Tag Archives: horror movies

2016 Top Food, Travel and Horror Movie Posts

2016.  Many people found 2016 to be a rough year, but I’m thankful that I seem to have emerged reasonably unscathed.  I feel really accomplished because I successfully blogged consistently for a second straight year.  I started this blog way back in 2009 (!) but I only buckled down and got serious with this site in 2015.  I have worked so hard and am proud of how far I’ve come.  My writing, recipe developing and photography skills have all improved and I continue to trouble shoot my own self-hosted website.  Social media is a whole other beast that I’ve had to conquer and continually battle, but I actually find that aspect of blogging really interesting, I just wish there were more hours in a day! When I looked at my analytics for the year, I was happy to see that they have all increased since 2015. I’m so grateful for new and old readers who dropped by my site this year, it’s a daunting web out there with so many blogs and social media avenues, I’m amazed and happy to see when one of my posts does well. These  2016 top food, travel and horror movie posts were the ones all of you kind and inquisitive folk enjoyed the most. 

My top post of 2016 continues to be my review of Gordon Ramsay’s Sticky Toffee and Chocolate Pudding, a post from my first year of blogging. I decided to reshoot this recipe because I cringe when I look back at my first attempt at food photos! I’m hoping my new and improved dairy free version of his sticky toffee pudding does just as well this year.

2016 Top Food, Travel and Horror Movie Posts Gordon Ramsay's Dairy Free Sticky Toffee Pudding

Gordon Ramsay’s Dairy Free Sticky Toffee Pudding

I was happy to see these new recipes in the top three food posts for the year:

Cherry Coffee Preserve Goat Cheese Crostini

2016 Top Food, Travel and Horror Movie Posts Cherry Coffee Preserve Goat Cheese Crostini

Cherry Coffee Preserve Goat Cheese Crostini

This year my friend and I expanded our canning repertoire and picked our own cherries. Many hours later we had an array of canned cherry products. I was really please with how these cherry coffee preserves turned out, and I was inspired to pair them with goat cheese on top of a crispy crostini. The result was a delightful bittersweet, creamy, crunchy bite, and made for a festive appetizer over the holidays.

Apple Cornmeal Flax Muffins

2016 Top Food, Travel and Horror Movie Posts Apple Cornmeal Flax Muffins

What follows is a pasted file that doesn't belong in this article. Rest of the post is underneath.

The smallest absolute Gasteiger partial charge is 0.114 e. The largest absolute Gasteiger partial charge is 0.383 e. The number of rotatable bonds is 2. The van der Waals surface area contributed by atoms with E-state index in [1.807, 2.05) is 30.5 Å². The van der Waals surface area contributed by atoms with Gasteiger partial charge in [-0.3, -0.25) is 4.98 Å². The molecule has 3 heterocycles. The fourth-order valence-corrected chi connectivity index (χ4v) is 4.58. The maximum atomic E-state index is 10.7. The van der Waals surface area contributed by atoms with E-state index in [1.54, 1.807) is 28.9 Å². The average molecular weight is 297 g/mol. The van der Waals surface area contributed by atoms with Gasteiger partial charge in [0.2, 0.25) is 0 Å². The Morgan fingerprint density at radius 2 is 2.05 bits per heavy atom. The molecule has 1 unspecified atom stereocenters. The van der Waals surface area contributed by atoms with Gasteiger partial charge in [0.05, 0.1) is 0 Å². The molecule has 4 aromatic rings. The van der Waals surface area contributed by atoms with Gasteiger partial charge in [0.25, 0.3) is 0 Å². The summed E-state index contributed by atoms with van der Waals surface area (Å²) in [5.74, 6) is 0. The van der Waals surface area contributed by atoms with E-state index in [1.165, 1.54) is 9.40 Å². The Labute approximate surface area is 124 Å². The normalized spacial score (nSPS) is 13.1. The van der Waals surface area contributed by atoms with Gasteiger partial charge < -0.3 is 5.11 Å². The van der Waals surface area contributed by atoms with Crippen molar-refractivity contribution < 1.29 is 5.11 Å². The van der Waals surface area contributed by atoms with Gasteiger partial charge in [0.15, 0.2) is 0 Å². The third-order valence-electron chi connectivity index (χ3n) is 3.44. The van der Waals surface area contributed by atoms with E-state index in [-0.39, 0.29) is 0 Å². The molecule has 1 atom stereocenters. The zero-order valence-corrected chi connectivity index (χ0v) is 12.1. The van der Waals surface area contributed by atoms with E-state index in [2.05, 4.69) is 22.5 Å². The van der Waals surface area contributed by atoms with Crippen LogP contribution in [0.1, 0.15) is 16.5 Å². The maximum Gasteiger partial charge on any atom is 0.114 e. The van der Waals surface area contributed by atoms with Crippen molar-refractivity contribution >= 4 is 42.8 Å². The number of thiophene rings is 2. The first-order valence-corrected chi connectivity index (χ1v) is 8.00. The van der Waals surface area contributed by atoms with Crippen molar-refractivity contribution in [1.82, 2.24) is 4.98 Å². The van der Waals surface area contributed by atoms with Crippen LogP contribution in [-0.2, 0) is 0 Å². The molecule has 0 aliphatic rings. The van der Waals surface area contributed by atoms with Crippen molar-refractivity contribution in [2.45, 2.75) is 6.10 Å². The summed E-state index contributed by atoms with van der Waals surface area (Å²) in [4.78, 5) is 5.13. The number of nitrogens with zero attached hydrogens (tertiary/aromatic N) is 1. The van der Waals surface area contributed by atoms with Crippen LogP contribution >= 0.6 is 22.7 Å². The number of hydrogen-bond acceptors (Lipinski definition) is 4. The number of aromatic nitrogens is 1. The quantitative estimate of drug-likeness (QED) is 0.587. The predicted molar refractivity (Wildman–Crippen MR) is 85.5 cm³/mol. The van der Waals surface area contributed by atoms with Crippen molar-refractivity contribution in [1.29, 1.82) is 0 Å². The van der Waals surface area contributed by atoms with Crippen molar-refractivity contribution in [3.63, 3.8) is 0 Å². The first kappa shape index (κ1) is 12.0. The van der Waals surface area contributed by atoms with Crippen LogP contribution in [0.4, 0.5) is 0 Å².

Apple Cornmeal Flax Muffins

I had been wanting to develop this recipe for awhile, as I loved the flavour combination of tart apple and sweet cornmeal. I still had some apples leftover from apple picking in the fall, so I was happy to finally make these muffins. Packed full of fresh, juicy apples, they made for a tasty high fiber breakfast or a yummy, healthy dessert.

Asian Sesame Sweet Potato & Squash Soup

2016 Top Food, Travel and Horror Movie Posts Sweet Potato Squash Soup

Asian Sesame Sweet Potato Squash Soup

I love incorporating my Japanese culture into my recipes, and this soup was a perfect example. I wanted to change up the usual butternut squash soup, so I added hints of sesame and topped the soup off with some nori. I also used miso instead of cream which made it lactose-intolerant-friendly for my boyfriend. A creamy, hearty soup that was really popular over the holidays.

As for travel, my big blog project this year was posting my two-week trip to Turkey. These posts took a really long time to put together as I diligently compiled all my thoughts and notes from diaries and photo logs. Many posts from this series did well throughout the year, though it made me sad to reminisce about this amazing trip with all the political turmoil this country has been through recently. I feel lucky we were able to travel to Turkey when we did, as we probably wouldn’t be advised to go there during these unstable times.

2016 Top Food, Travel and Horror Movie Posts Turkey in Two Weeks

How We Toured Turkey in Two Weeks

Speaking of Turkey, my top horror movie post was also Turkish, a hellishly creepy movie called “Baskin”.  I loved the surreal imagery in this film and the political analogies that are implied in regards to police brutality in Turkey. If you like H.P Lovecraft mixed with Dario Argento then this movie is for you!

2016 Top Food, Travel and Horror Movie Posts "Baskin" Property of Film Colony, Mo Film, XYZ Films